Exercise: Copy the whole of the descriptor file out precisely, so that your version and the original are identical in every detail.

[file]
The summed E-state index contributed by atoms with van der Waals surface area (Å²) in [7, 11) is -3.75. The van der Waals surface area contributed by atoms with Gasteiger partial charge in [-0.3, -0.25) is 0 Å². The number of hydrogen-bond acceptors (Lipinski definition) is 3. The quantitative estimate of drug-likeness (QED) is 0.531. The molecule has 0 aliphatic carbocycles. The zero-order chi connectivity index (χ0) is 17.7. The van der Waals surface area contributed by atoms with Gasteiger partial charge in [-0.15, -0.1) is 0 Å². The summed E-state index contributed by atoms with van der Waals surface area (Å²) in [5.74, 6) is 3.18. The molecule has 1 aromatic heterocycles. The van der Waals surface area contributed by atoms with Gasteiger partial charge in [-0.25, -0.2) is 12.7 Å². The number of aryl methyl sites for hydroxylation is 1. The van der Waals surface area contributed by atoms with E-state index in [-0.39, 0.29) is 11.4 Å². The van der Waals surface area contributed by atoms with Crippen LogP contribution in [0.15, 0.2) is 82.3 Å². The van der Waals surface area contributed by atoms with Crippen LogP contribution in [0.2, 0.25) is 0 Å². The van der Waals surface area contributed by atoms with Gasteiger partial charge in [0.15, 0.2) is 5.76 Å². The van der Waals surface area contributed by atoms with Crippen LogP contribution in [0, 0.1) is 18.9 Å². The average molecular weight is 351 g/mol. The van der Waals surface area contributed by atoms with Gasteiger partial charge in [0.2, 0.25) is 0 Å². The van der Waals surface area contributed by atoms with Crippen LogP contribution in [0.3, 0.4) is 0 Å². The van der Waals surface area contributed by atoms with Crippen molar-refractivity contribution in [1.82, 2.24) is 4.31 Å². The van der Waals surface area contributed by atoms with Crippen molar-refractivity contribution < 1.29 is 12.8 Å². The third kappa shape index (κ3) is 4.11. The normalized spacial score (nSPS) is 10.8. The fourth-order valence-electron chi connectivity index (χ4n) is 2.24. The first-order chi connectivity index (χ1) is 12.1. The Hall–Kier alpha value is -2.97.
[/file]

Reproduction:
The summed E-state index contributed by atoms with van der Waals surface area (Å²) in [7, 11) is -3.75. The van der Waals surface area contributed by atoms with Gasteiger partial charge in [-0.3, -0.25) is 0 Å². The number of hydrogen-bond acceptors (Lipinski definition) is 3. The quantitative estimate of drug-likeness (QED) is 0.531. The molecule has 0 aliphatic carbocycles. The zero-order chi connectivity index (χ0) is 17.7. The van der Waals surface area contributed by atoms with Gasteiger partial charge in [-0.15, -0.1) is 0 Å². The summed E-state index contributed by atoms with van der Waals surface area (Å²) in [5.74, 6) is 3.18. The molecule has 1 aromatic heterocycles. The van der Waals surface area contributed by atoms with Gasteiger partial charge in [-0.25, -0.2) is 12.7 Å². The number of aryl methyl sites for hydroxylation is 1. The van der Waals surface area contributed by atoms with E-state index in [-0.39, 0.29) is 11.4 Å². The van der Waals surface area contributed by atoms with Crippen LogP contribution in [0.15, 0.2) is 82.3 Å². The van der Waals surface area contributed by atoms with Crippen LogP contribution in [0.2, 0.25) is 0 Å². The van der Waals surface area contributed by atoms with Gasteiger partial charge in [0.15, 0.2) is 5.76 Å². The van der Waals surface area contributed by atoms with Crippen LogP contribution in [0, 0.1) is 18.9 Å². The average molecular weight is 351 g/mol. The van der Waals surface area contributed by atoms with Gasteiger partial charge in [0.2, 0.25) is 0 Å². The van der Waals surface area contributed by atoms with Crippen LogP contribution in [0.3, 0.4) is 0 Å². The van der Waals surface area contributed by atoms with Crippen molar-refractivity contribution in [1.82, 2.24) is 4.31 Å². The van der Waals surface area contributed by atoms with Crippen molar-refractivity contribution < 1.29 is 12.8 Å². The third kappa shape index (κ3) is 4.11. The normalized spacial score (nSPS) is 10.8. The fourth-order valence-electron chi connectivity index (χ4n) is 2.24. The first-order chi connectivity index (χ1) is 12.1. The Hall–Kier alpha value is -2.97.